GUEST COLUMNIST – STEVEN BURGESS
Steven Burgess, CEO of the Compliance Refinery, has worked with financial adviser businesses for more than 15 years – building solutions that allow advisers to deliver more value to their clients. Here he outlines the steps advisers should be taking in preparation for the new regulatory regime.
As we approach a new dawn for licensing it has become apparent that some businesses have prepared differently. Our observations of the market are that businesses and advisers are starting to make decisions on how they will operate under the incoming regulatory regime. But what stage should you be at now in your decision making?
You want to join a FAP?
You should have completed due diligence on the options available and be progressing to joining that business. I expect you should have confidence that the FAP you are planning on joining has:
- A plan to meet FAP standards
- Budget allocated
- The potential FAP has resources secured to deliver on its plan
Without knowing the specifics above, you risk being left out, being disadvantaged due to a promise that was not delivered, and having to make a rushed decision or quickly create a FAP.
Creating your own FAP
At this stage we would expect you to have:
- Put in place your record keeping and complaints policies
- Applied for, and been granted, your Transitional License
- Be working towards completing your policies and procedures that meet the minimum proposed standard conditions from the FMA
We expect that in January you will start testing your business and operationalizing your compliance assurance program, holding Director or Board meetings and preparing to be fully operational by 15 March 2021.
Businesses need to remember that date is a hard date, the FAA is repealed and adviser and businesses are operating under the new regime.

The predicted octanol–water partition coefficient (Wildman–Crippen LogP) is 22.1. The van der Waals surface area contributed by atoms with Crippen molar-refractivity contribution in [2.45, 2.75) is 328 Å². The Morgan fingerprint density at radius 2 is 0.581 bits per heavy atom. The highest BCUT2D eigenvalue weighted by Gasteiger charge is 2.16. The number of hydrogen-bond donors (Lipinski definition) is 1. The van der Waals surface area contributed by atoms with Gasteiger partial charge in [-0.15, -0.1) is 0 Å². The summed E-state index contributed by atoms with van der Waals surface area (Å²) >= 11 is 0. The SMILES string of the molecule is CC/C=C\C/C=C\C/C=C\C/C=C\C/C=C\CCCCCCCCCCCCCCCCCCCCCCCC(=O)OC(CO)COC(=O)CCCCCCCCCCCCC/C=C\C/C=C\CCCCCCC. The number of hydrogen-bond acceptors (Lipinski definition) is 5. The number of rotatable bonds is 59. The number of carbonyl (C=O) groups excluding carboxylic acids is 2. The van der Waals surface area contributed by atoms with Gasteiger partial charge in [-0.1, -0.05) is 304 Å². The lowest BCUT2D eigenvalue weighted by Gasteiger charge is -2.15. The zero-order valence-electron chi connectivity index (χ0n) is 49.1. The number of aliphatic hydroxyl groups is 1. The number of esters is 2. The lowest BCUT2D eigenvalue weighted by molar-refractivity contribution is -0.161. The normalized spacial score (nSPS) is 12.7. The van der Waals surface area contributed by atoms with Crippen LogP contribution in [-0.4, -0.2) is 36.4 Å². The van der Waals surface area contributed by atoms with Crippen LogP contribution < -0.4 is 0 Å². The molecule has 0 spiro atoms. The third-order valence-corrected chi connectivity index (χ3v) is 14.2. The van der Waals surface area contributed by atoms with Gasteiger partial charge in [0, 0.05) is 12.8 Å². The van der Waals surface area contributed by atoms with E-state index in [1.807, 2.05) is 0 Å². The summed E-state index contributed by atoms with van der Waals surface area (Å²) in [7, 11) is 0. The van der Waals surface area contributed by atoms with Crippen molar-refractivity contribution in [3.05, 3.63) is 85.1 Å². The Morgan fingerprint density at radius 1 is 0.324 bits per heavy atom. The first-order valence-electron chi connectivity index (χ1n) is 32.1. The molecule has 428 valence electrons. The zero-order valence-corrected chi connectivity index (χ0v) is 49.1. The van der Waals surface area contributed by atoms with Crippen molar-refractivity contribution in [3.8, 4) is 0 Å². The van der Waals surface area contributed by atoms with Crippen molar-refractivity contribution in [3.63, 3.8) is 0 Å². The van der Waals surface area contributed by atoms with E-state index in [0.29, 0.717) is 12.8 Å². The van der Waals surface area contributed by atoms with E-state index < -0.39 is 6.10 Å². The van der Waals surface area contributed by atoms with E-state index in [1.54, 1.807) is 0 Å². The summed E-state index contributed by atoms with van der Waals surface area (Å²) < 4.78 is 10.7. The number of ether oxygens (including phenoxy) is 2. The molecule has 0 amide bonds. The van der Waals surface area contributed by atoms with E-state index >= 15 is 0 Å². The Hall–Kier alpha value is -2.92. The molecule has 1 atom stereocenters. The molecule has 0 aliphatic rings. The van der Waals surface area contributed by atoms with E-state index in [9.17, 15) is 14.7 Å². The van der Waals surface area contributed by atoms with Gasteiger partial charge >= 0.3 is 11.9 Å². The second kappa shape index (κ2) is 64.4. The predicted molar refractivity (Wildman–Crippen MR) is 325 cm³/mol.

We expect business will be making decision on structure and product lines. There are a number of business with small KiwiSaver books or investment books that will not be qualified to service those products in the future. Making plans now (either selling them or ensuring you meet the competence standards is vital).
Business structures and contractual arrangements are important to consider and more complex for FAPs. You will need to ensure you have the correct arrangements in place.
We have noticed a number of advisers are not registered for the correct Financial Services on the FSPR. Make sure you are registered correctly.
Disclosure should be finalized early next year as part of that businesses will have to review their advice process and documents.
If you need to increase your competence level and have completed your preparation for the new regime, I suggest you progress to achieve the required competence levels now. Remember the competence exemption is not a compliance exemption.
After 15 March 2021
Within 18 months you should apply for your FAP license. Some businesses are planning on applying quickly, others are more patient. One observation is that there are a lot of advisers and businesses with transitional licenses that are still open to joining a FAP. We expect a lot of movement after licensing.
Businesses should have a plan to identify when they will apply, and when they will meet, competence standards.
Exit the industry
There are a number of advisers who will exit the industry, some because of age, some because they find the changes daunting, and others because they are currently active as advisers.
If you are exiting, make sure you have a plan in place to have this settled before 15 March 2021.
If you are planning on selling your book I suggest you get a valuation and proceed accordingly. There are a number of businesses that are well capitalized to buy books of business. This might be the most lucrative time to sell.